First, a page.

Carolina alumna, NASA astronaut Zena Cardman visits campus

Zena Cardman returned to Carolina on her journey to space, sharing stories from her astronaut training program with NASA.

Zena Cardman speaking on stage.
NASA astronaut Zena Cardman at Memorial Hall on the campus of the University of North Carolina at Chapel Hill. November 6, 2019. (Jon Gardiner/UNC-Chapel Hill)

Astronaut candidate and Carolina alumna Zena Cardman’s research has taken her to a remote laboratory in Antarctica, across the ocean on a 150-foot sailboat and on an analog mission to Hawaii.

Her next stop might just be the moon.

But first, Cardman ’10, ’14 (MS) made a pit stop to Carolina. She took the Memorial Hall stage Wednesday night on the campus where her research journey began a decade ago.

“This is amazing. I have sat in this audience many times, but I have never been on this stage,” Cardman said to an auditorium full of students, faculty and community members. “I’m Zena Cardman. I am a NASA astronaut. I am also a Tar Heel.”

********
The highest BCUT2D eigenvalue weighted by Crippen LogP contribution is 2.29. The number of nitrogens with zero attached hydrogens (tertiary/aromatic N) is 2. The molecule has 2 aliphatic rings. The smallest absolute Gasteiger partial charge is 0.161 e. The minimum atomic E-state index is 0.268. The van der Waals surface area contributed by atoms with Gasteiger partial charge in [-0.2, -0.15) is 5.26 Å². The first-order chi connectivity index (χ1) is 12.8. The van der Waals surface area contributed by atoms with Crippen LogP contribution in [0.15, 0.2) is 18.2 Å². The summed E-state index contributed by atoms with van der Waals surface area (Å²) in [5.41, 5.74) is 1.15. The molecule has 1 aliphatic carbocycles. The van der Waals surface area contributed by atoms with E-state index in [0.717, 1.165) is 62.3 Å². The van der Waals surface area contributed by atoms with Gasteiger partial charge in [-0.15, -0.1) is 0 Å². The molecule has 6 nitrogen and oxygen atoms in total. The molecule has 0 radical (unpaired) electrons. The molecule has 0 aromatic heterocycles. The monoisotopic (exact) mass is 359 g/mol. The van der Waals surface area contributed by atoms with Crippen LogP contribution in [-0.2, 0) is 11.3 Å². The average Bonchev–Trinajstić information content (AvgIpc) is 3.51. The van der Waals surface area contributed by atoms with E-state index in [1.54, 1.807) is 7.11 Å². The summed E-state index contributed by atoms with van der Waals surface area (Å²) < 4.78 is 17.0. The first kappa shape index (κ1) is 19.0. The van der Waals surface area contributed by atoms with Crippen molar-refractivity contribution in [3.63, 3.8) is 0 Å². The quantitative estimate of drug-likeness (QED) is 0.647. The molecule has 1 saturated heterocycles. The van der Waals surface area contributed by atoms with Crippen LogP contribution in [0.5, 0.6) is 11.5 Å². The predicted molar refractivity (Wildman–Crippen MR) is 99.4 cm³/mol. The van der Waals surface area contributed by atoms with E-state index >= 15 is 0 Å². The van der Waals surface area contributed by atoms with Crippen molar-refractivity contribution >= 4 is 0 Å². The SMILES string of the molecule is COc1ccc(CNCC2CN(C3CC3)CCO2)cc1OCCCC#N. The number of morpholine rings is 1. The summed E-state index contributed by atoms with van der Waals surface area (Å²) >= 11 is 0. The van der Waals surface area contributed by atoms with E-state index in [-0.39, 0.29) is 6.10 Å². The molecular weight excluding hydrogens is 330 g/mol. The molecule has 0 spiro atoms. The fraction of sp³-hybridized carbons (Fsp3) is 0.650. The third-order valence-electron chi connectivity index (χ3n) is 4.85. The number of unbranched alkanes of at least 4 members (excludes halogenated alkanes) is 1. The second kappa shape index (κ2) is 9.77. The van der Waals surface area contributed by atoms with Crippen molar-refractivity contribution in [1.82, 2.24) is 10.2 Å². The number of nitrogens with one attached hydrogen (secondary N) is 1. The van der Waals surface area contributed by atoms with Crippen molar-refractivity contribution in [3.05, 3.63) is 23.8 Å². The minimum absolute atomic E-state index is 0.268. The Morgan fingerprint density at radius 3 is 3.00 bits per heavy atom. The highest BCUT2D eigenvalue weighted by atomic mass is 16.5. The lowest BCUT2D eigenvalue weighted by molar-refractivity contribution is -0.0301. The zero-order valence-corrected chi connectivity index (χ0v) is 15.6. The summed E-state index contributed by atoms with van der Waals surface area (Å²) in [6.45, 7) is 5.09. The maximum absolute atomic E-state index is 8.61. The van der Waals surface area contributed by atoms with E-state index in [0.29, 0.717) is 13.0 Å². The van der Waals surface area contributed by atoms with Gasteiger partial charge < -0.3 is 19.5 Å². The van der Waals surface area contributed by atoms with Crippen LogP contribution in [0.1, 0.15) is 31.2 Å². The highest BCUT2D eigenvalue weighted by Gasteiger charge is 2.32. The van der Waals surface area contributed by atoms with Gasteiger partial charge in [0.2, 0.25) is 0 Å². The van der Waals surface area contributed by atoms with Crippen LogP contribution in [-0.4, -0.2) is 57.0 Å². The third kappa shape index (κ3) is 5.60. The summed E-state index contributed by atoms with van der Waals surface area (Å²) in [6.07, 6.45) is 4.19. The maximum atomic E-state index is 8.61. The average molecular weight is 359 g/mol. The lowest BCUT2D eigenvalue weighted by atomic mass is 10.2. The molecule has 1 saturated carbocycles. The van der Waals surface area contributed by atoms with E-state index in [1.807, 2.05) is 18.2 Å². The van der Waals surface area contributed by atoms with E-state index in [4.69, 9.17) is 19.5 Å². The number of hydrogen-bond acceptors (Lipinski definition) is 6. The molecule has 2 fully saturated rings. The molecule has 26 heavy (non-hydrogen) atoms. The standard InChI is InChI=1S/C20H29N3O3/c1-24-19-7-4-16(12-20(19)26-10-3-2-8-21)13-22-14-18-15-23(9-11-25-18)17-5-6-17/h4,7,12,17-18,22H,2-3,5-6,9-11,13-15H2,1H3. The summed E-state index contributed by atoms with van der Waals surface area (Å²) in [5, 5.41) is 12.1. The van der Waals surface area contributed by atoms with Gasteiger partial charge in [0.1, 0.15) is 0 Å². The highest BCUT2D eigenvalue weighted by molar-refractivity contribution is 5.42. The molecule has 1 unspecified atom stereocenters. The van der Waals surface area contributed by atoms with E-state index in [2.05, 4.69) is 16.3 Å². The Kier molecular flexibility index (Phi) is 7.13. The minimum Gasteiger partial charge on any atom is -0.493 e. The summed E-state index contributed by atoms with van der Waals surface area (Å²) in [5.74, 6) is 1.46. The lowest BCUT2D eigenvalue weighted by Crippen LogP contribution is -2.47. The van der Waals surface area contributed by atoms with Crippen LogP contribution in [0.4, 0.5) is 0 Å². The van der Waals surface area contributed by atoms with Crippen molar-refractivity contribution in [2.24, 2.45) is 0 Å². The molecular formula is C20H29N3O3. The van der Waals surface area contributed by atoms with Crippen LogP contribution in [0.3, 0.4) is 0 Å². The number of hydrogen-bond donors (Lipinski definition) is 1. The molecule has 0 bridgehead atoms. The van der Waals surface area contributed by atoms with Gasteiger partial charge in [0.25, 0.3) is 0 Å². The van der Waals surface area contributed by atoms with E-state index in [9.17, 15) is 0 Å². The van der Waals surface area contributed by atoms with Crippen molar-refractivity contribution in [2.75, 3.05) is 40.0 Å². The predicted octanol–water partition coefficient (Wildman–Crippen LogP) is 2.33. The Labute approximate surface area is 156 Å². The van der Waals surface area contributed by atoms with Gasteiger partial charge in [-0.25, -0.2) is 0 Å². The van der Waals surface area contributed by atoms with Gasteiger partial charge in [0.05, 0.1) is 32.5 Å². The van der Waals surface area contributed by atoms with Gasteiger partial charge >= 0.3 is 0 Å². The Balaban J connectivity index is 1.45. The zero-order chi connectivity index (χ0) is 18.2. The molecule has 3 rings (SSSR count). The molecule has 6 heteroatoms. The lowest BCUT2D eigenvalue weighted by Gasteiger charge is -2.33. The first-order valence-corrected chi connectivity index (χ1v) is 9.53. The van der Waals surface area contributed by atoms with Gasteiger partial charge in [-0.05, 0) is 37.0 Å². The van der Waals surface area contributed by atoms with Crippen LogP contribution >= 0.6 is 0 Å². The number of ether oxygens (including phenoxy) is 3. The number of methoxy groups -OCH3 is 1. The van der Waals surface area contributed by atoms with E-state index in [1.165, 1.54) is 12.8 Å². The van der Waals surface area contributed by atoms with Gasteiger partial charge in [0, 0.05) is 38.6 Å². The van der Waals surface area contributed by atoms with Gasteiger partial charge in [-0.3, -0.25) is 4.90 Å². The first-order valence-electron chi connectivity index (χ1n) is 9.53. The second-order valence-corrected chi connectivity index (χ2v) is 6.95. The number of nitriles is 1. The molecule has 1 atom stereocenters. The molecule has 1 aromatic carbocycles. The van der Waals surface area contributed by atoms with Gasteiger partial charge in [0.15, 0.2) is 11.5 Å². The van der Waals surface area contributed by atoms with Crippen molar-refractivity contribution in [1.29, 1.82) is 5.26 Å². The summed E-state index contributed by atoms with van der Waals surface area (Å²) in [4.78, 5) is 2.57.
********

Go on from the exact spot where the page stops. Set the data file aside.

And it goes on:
As part of University Research Week, a campus-wide event that celebrates Carolina’s research excellence, Cardman shared stories from her scientific training, including wearing a 300-pound space suit and learning to fly jets as a member of NASA’s 2017 Astronaut Candidate Class.

Cardman’s undergraduate research in remote parts of the world like the Arctic and Antarctica, she said, inspired her to go even further from home — to outer space.

“It wasn’t until college that I realized I wanted to be an astronaut,” she said. “As an undergraduate, I wanted to figure out, ‘What are the wildest places where life can survive and thrive?’”

Her journey eventually led her to NASA, where she is only weeks away from graduating from the astronaut training program. Then she’ll qualify to become part of a space flight for the first time.

“Going to the moon and getting to do science there is, of course, a super exciting goal of mine,” Cardman said. Sharing a photo of the Earth from the moon, Cardman joked, “From this perspective, even Duke and Carolina are the same shade of blue.”

But no matter where she flies, Cardman will be a key member of NASA’s Artemis program. The program will land the first woman and next man on the moon by 2024. Its ultimate goal is to prepare humans to one day land on Mars.

To inspire others to make their own giant leap, Cardman offered words of wisdom that led her to success.

“Pick somebody who inspires you and mold yourself after them, but be free to take the opportunities that arise,” she said. “Find some mentors — faculty mentors or people who are a lot more senior than you — who can help open doors. And just get started. It’s not too early to start.”